'Good' MPLA vs 'Evil' UNITA?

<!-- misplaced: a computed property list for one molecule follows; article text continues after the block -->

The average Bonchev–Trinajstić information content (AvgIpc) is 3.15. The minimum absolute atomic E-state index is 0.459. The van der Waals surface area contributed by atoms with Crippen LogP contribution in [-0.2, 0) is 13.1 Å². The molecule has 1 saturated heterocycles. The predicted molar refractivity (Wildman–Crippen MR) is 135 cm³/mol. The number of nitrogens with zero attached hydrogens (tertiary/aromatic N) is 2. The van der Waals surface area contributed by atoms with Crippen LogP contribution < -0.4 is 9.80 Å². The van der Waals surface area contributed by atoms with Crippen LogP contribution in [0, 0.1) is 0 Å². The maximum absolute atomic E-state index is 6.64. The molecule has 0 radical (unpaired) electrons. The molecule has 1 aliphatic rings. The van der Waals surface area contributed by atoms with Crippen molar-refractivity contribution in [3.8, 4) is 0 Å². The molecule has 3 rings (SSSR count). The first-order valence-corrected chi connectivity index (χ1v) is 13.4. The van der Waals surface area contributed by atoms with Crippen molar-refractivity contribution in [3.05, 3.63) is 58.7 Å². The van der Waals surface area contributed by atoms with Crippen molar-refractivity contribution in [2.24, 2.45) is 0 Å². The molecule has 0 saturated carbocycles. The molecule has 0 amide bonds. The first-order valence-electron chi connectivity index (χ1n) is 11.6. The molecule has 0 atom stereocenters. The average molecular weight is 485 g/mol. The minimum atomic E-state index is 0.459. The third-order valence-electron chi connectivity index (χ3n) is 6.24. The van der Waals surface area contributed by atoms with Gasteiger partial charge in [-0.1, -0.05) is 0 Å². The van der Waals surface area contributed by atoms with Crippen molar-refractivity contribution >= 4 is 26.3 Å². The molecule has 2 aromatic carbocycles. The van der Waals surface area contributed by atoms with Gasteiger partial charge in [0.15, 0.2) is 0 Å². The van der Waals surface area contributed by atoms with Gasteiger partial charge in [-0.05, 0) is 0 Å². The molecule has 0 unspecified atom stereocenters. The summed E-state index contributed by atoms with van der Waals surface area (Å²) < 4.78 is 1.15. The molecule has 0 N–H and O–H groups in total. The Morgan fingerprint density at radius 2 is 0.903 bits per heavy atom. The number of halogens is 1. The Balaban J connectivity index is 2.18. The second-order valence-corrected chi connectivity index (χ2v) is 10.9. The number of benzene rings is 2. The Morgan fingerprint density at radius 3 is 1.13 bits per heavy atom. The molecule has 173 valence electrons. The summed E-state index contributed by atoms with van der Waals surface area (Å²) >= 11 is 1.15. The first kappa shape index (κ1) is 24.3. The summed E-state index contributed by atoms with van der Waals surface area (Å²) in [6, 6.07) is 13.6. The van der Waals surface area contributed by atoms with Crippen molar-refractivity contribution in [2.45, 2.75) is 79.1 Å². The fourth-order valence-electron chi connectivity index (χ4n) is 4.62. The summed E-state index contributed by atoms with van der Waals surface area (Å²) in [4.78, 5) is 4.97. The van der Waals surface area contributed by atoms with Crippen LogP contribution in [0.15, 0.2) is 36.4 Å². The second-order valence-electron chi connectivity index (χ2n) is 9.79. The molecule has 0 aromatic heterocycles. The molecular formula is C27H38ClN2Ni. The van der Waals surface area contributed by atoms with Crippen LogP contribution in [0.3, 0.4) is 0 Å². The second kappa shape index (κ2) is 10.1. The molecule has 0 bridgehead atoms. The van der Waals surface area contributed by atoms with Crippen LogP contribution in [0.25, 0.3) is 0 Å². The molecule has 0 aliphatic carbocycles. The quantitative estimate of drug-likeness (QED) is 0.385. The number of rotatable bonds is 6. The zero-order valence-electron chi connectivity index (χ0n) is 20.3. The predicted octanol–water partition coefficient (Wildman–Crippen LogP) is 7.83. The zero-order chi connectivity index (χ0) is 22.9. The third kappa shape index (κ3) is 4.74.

'Good' MPLA vs 'Evil' UNITA? Yash Tandon IN the otherwise scholarly and well informed article by M R Bhagavan ('Angola: Survival Strategies for a Socialist State', August 6) there are two what we would regard as very serious flaws-one is an analytical flaw, and the other, linked with it and to some extent stemming from the first one, a political/ ideological flaw. (1) At the analytical level, if Bhagavan set himself the task of analysing the class character and ideology of the ruling MPLA party, then he should have done the same for what he describes as the 'rebel' party, namely the UNITA. Just because UNITA's leadership had some time in the past decided to solicit South African help (and continues to get this help) does not excuse Bhagavan from not telling us something about the class character of UNITA. (2) At the political/ideological level, Bhagavan should have at least examined the merits of the argument that, instead of seek- ing a militarist solution to the civil war now waging in the country for the last 13 years (ever since independence, that is) MPLA should seek some kind of political accom- modation with UNITA. As for the class basis of the MPLA, Bhagavan gives us some idea by analysing the institutions and structures of the party and how its members are recruited. Indi- catively, he looks at the class composition of the 'province assemblies'. Borrowing his data from Wolfers and Bergerol, he says that "the social (class) breakdown of the province assemblies was 40 per cent workers, 30 per cent peasants, and 10 per cent each for the three other groups-combatants and security workers, workers in state machinery and intellectuals.